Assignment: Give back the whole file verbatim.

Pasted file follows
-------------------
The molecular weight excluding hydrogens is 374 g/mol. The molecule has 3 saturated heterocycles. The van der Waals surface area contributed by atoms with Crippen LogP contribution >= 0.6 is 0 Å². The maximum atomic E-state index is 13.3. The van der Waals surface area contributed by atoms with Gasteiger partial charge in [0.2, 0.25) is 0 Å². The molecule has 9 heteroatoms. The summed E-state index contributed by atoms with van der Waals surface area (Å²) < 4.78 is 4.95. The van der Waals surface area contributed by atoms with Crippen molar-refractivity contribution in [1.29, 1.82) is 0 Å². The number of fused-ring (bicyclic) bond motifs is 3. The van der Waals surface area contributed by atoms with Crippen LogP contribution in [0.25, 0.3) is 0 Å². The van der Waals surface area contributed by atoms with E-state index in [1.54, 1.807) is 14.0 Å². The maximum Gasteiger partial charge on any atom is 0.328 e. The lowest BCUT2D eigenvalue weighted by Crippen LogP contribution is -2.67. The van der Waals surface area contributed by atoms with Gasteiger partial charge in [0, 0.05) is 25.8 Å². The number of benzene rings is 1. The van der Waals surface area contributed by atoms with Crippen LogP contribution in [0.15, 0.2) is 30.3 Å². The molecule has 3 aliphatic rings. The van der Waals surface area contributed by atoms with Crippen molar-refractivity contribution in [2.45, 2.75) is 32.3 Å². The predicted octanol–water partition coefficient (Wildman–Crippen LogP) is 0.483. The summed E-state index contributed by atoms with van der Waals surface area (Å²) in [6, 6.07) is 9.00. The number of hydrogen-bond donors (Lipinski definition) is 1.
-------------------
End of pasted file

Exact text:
The molecular weight excluding hydrogens is 374 g/mol. The molecule has 3 saturated heterocycles. The van der Waals surface area contributed by atoms with Crippen LogP contribution >= 0.6 is 0 Å². The maximum atomic E-state index is 13.3. The van der Waals surface area contributed by atoms with Gasteiger partial charge in [0.2, 0.25) is 0 Å². The molecule has 9 heteroatoms. The summed E-state index contributed by atoms with van der Waals surface area (Å²) < 4.78 is 4.95. The van der Waals surface area contributed by atoms with Crippen molar-refractivity contribution in [1.29, 1.82) is 0 Å². The number of fused-ring (bicyclic) bond motifs is 3. The van der Waals surface area contributed by atoms with Crippen LogP contribution in [0.25, 0.3) is 0 Å². The van der Waals surface area contributed by atoms with E-state index in [1.54, 1.807) is 14.0 Å². The maximum Gasteiger partial charge on any atom is 0.328 e. The lowest BCUT2D eigenvalue weighted by Crippen LogP contribution is -2.67. The van der Waals surface area contributed by atoms with Gasteiger partial charge in [0, 0.05) is 25.8 Å². The number of benzene rings is 1. The van der Waals surface area contributed by atoms with Crippen LogP contribution in [0.15, 0.2) is 30.3 Å². The molecule has 3 aliphatic rings. The van der Waals surface area contributed by atoms with Crippen molar-refractivity contribution in [2.45, 2.75) is 32.3 Å². The predicted octanol–water partition coefficient (Wildman–Crippen LogP) is 0.483. The summed E-state index contributed by atoms with van der Waals surface area (Å²) in [6, 6.07) is 9.00. The number of hydrogen-bond donors (Lipinski definition) is 1.